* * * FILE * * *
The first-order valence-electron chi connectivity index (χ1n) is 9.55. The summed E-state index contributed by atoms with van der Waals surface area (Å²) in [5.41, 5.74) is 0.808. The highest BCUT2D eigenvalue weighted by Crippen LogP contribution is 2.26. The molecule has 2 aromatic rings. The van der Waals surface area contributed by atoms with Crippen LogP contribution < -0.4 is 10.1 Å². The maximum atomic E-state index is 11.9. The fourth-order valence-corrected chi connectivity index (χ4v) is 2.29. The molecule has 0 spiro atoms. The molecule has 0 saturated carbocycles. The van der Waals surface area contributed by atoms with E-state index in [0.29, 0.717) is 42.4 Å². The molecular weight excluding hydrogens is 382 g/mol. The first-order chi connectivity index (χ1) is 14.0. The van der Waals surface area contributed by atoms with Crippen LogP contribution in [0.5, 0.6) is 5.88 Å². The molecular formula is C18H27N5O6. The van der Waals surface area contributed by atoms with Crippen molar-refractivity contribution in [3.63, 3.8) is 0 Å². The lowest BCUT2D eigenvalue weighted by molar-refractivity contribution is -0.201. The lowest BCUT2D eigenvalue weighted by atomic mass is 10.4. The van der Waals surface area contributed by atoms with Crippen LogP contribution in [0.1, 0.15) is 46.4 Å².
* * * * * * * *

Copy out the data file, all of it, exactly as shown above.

The first-order valence-electron chi connectivity index (χ1n) is 9.55. The summed E-state index contributed by atoms with van der Waals surface area (Å²) in [5.41, 5.74) is 0.808. The highest BCUT2D eigenvalue weighted by Crippen LogP contribution is 2.26. The molecule has 2 aromatic rings. The van der Waals surface area contributed by atoms with Crippen LogP contribution < -0.4 is 10.1 Å². The maximum atomic E-state index is 11.9. The fourth-order valence-corrected chi connectivity index (χ4v) is 2.29. The molecule has 0 spiro atoms. The molecule has 0 saturated carbocycles. The van der Waals surface area contributed by atoms with E-state index in [0.29, 0.717) is 42.4 Å². The molecular weight excluding hydrogens is 382 g/mol. The first-order chi connectivity index (χ1) is 14.0. The van der Waals surface area contributed by atoms with Crippen LogP contribution in [0.5, 0.6) is 5.88 Å². The molecular formula is C18H27N5O6. The van der Waals surface area contributed by atoms with Crippen molar-refractivity contribution in [3.63, 3.8) is 0 Å². The lowest BCUT2D eigenvalue weighted by molar-refractivity contribution is -0.201. The lowest BCUT2D eigenvalue weighted by atomic mass is 10.4. The van der Waals surface area contributed by atoms with Crippen LogP contribution in [0.1, 0.15) is 46.4 Å².